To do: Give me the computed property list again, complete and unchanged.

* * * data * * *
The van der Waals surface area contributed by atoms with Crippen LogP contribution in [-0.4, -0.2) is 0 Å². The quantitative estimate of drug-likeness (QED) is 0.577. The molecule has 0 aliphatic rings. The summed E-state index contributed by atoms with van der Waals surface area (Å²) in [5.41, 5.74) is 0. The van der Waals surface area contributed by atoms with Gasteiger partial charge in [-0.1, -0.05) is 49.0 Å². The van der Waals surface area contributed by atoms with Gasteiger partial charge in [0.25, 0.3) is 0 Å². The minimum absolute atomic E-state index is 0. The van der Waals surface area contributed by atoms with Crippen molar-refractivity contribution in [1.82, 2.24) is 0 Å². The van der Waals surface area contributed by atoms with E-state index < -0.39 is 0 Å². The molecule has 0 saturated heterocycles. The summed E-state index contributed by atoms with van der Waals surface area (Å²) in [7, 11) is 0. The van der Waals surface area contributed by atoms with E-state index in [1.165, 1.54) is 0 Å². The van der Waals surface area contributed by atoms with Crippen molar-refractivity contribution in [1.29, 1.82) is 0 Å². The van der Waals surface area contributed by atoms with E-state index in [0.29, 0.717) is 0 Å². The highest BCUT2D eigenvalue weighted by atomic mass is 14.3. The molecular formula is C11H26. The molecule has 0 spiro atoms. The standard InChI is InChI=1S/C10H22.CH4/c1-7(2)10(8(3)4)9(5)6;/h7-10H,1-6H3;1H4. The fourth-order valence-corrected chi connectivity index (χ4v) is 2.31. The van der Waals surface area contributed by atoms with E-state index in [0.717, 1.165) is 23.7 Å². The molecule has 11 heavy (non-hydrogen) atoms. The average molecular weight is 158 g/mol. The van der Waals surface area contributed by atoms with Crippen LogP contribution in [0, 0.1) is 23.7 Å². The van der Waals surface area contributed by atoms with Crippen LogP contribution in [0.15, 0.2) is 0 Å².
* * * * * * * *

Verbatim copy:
The van der Waals surface area contributed by atoms with Crippen LogP contribution in [-0.4, -0.2) is 0 Å². The quantitative estimate of drug-likeness (QED) is 0.577. The molecule has 0 aliphatic rings. The summed E-state index contributed by atoms with van der Waals surface area (Å²) in [5.41, 5.74) is 0. The van der Waals surface area contributed by atoms with Gasteiger partial charge in [-0.1, -0.05) is 49.0 Å². The van der Waals surface area contributed by atoms with Gasteiger partial charge in [0.25, 0.3) is 0 Å². The minimum absolute atomic E-state index is 0. The van der Waals surface area contributed by atoms with Crippen molar-refractivity contribution in [1.82, 2.24) is 0 Å². The van der Waals surface area contributed by atoms with E-state index < -0.39 is 0 Å². The molecule has 0 saturated heterocycles. The summed E-state index contributed by atoms with van der Waals surface area (Å²) in [7, 11) is 0. The van der Waals surface area contributed by atoms with E-state index in [1.165, 1.54) is 0 Å². The van der Waals surface area contributed by atoms with Crippen molar-refractivity contribution in [1.29, 1.82) is 0 Å². The van der Waals surface area contributed by atoms with E-state index in [0.29, 0.717) is 0 Å². The highest BCUT2D eigenvalue weighted by atomic mass is 14.3. The molecular formula is C11H26. The molecule has 0 spiro atoms. The standard InChI is InChI=1S/C10H22.CH4/c1-7(2)10(8(3)4)9(5)6;/h7-10H,1-6H3;1H4. The fourth-order valence-corrected chi connectivity index (χ4v) is 2.31. The van der Waals surface area contributed by atoms with E-state index in [0.717, 1.165) is 23.7 Å². The molecule has 11 heavy (non-hydrogen) atoms. The average molecular weight is 158 g/mol. The van der Waals surface area contributed by atoms with Crippen LogP contribution in [0, 0.1) is 23.7 Å². The van der Waals surface area contributed by atoms with Crippen LogP contribution in [0.15, 0.2) is 0 Å².